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Pilot phase for new ticket:: Fewer and fewer problems with e-fares in the Rhine-Sieg transport system

Pilot phase for new ticket: : Fewer and fewer problems with e-fares in the Rhine-Sieg transport system

The Rhein-Sieg transport association reports a positive interim financial statement for the e-fares system. Approximately 8,500 customers are currently testing the new ticketing system. The pilot phase will run until the end of June.

Not everything is running smoothly with e-fares yet, but the system is well received. Holger Klein, spokesman for the Rhein-Sieg Transport Association (VRS), is very satisfied, and most users appear to be as well. The e-fares only calculate the kilometres actually travelled by bus or tram and does not acknowledge any fare zones. Currently, 8,500 VRS customers are testing the app. The pilot phase ends at the end of June.

“The e-fares system is actually much more successful than we had even dared to hope for,” says Klein. Interested customers were able to register for this test phase via the Internet last year. The initial limit for participants was 3,000, but demand was huge and for this reason, the test period was extended once again. The trial originally should have ended in autumn 2019, but will now end in June. “We are receiving a lot of feedback. At last 80 per cent of e-fares users had agreed to take part in a survey, so that we can actually improve and expand the system on an ongoing basis,” explains Klein.

The e-fares run via an app, i.e. a smartphone. The passenger swipes the screen at the start of the journey and reports the end of the journey and only the distance travelled is then charged. For example, if you take the train from Sankt Augustin Ort to Konrad-Adenauer-Platz in Beuel, you will pay 4 euros, 3.60 euros with the Handy-Ticket or 2.40 euros as an e-fare. During the pilot phase, it is possible use the express bus between Bonn Hauptbahnhof/Bonn Flughafen and all TaxibusPlus lines at no extra charge.

Test users report problems

“Things couldn’t be fairer,” says Klein. Because the app doesn't care whether the passenger changes fare zones, all that matters is the route. Every trip is calculated in this way: On top of the basic price of 1.50 euros, an additional 0.15 euros is added for each kilometer or part thereof as the crow flies, between the starting and destination points. The ticket is valid for 180 minutes and the maximum price per day is 15 euros.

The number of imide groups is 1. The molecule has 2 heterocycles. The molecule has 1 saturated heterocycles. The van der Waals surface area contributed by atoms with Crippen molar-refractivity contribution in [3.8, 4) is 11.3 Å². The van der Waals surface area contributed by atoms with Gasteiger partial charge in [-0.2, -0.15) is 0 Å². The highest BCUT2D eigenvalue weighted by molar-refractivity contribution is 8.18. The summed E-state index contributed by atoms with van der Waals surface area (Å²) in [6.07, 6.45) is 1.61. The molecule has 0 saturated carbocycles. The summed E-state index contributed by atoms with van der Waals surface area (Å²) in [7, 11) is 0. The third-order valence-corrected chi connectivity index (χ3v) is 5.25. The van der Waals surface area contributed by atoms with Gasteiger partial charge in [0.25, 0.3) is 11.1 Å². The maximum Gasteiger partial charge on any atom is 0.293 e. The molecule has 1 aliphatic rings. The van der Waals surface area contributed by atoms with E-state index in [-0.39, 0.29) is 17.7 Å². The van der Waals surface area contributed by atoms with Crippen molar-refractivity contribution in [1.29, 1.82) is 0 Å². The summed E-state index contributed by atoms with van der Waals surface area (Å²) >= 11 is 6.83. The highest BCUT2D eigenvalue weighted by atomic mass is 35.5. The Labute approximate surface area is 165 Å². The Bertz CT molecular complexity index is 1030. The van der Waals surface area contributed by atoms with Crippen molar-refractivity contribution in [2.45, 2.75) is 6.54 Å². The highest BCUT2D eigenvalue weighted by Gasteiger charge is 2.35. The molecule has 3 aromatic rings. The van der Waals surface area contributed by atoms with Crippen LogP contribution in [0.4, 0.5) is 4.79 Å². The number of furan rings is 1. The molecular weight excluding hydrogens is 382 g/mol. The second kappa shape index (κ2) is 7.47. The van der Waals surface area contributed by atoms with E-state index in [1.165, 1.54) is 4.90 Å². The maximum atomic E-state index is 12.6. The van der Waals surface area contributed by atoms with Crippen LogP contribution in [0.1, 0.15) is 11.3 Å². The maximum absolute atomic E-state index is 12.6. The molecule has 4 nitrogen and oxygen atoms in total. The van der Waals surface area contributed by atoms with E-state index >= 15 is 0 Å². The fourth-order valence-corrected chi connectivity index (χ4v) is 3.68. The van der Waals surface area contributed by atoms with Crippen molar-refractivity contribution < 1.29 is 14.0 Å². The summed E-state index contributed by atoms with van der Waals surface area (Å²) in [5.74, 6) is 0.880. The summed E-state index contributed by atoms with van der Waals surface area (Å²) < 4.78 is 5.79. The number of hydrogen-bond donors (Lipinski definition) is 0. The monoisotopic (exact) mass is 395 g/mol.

However, reverse price ranges may occur. One test user wrote to us that they paid more from Sankt Augustin Ort to Siegburg train station with the e-fare app: the normal short-trip ticket costs two euros, the mobile phone ticket costs 1.80 euros, and with the e-fare it costs 2.10 euros.

“Yes, we are aware of and collect such cases,” says Klein. That's why an e-fare price calculator has now been installed on the Internet. This enables passengers to calculate the ticket price before they set off.

Test users have also reported another problem: “Since the app requires a GPS connection at least at the beginning and end of the journey, it cannot be operated underground and even in very built-up areas the app doesn’t always work”, wrote one GA reader. He already had the experience of having to walk outside again because he had forgotten to activate the app before starting the journey in an underground station. “It is exactly to detect such shortcomings and to evaluate the system that we are conducting this test phase,” says the VRS press spokesman. He says that “seven or eight” underground stations were found that were so deep that the signal could not get through. In the meantime, so-called repeaters have been installed there, so that this problem should no longer occur.

VRS has expanded payment options

What has also been rectified is that a passenger pays too much if he forgets to end the journey by swiping the app. Customers are now reminded of this by an SMS. “At the request of the customers, we have also expanded the payment options. Among other things, payment via PayPal is now possible,” Klein emphasises.

So is the e-fares system the entry into a fairer tariffing policy? After all, the VRS is one of the most expensive local transport services in Germany. “That is only true to a limited extent,” contradicts Klein. “80 per cent of passengers use one of the many subscription tickets. And there are no other federal states or regions in Germany where the fares by subscription are as cheap as they are here. Admittedly, our fares for the 20 per cent occasional passengers are actually among the top third; however, this is also related to the financing system within the Verbund Group. Cities such as Stuttgart subsidise local transport much more.”

The VRS spokesperson was currently unable to say how the e-fares system will continue after the pilot phase from July 2020. “Of course, we would prefer to continue offer this without a break, but this still depends on a number of technical factors. Incidentally, the technology and the app were generated by Fairtiq, a Swiss start-up that already offers this form of electronic tickets for public transport in Switzerland, Liechtenstein, Vorarlberg, Linz, Göttingen and Halle (Saale).

Are you also a test user of the e-fares system? What are your experiences? Please write to us at siegburg@-ga.de. Info: etarif-price calculator.vrs.de.

(Original text: Dylan Cem Akalin; translation John Chandler)